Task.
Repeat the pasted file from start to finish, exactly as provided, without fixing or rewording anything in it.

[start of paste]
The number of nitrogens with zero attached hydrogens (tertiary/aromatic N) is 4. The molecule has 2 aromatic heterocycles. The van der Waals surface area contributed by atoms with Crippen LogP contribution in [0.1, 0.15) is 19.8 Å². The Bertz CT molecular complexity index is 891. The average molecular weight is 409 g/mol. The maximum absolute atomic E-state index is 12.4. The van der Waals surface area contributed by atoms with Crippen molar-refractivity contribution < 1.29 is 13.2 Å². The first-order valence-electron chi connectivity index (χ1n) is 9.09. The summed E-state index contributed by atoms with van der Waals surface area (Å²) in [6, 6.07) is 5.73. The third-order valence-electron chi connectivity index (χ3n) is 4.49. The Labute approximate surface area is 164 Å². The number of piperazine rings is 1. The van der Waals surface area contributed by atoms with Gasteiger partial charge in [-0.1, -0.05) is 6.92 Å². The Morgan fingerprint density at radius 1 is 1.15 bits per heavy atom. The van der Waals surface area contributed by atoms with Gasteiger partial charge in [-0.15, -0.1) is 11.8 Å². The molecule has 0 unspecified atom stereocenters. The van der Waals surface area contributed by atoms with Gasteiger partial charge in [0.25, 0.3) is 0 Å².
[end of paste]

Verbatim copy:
The number of nitrogens with zero attached hydrogens (tertiary/aromatic N) is 4. The molecule has 2 aromatic heterocycles. The van der Waals surface area contributed by atoms with Crippen LogP contribution in [0.1, 0.15) is 19.8 Å². The Bertz CT molecular complexity index is 891. The average molecular weight is 409 g/mol. The maximum absolute atomic E-state index is 12.4. The van der Waals surface area contributed by atoms with Crippen molar-refractivity contribution < 1.29 is 13.2 Å². The first-order valence-electron chi connectivity index (χ1n) is 9.09. The summed E-state index contributed by atoms with van der Waals surface area (Å²) in [6, 6.07) is 5.73. The third-order valence-electron chi connectivity index (χ3n) is 4.49. The Labute approximate surface area is 164 Å². The number of piperazine rings is 1. The van der Waals surface area contributed by atoms with Gasteiger partial charge in [-0.1, -0.05) is 6.92 Å². The Morgan fingerprint density at radius 1 is 1.15 bits per heavy atom. The van der Waals surface area contributed by atoms with Gasteiger partial charge in [-0.15, -0.1) is 11.8 Å². The molecule has 0 unspecified atom stereocenters. The van der Waals surface area contributed by atoms with Gasteiger partial charge in [0.25, 0.3) is 0 Å².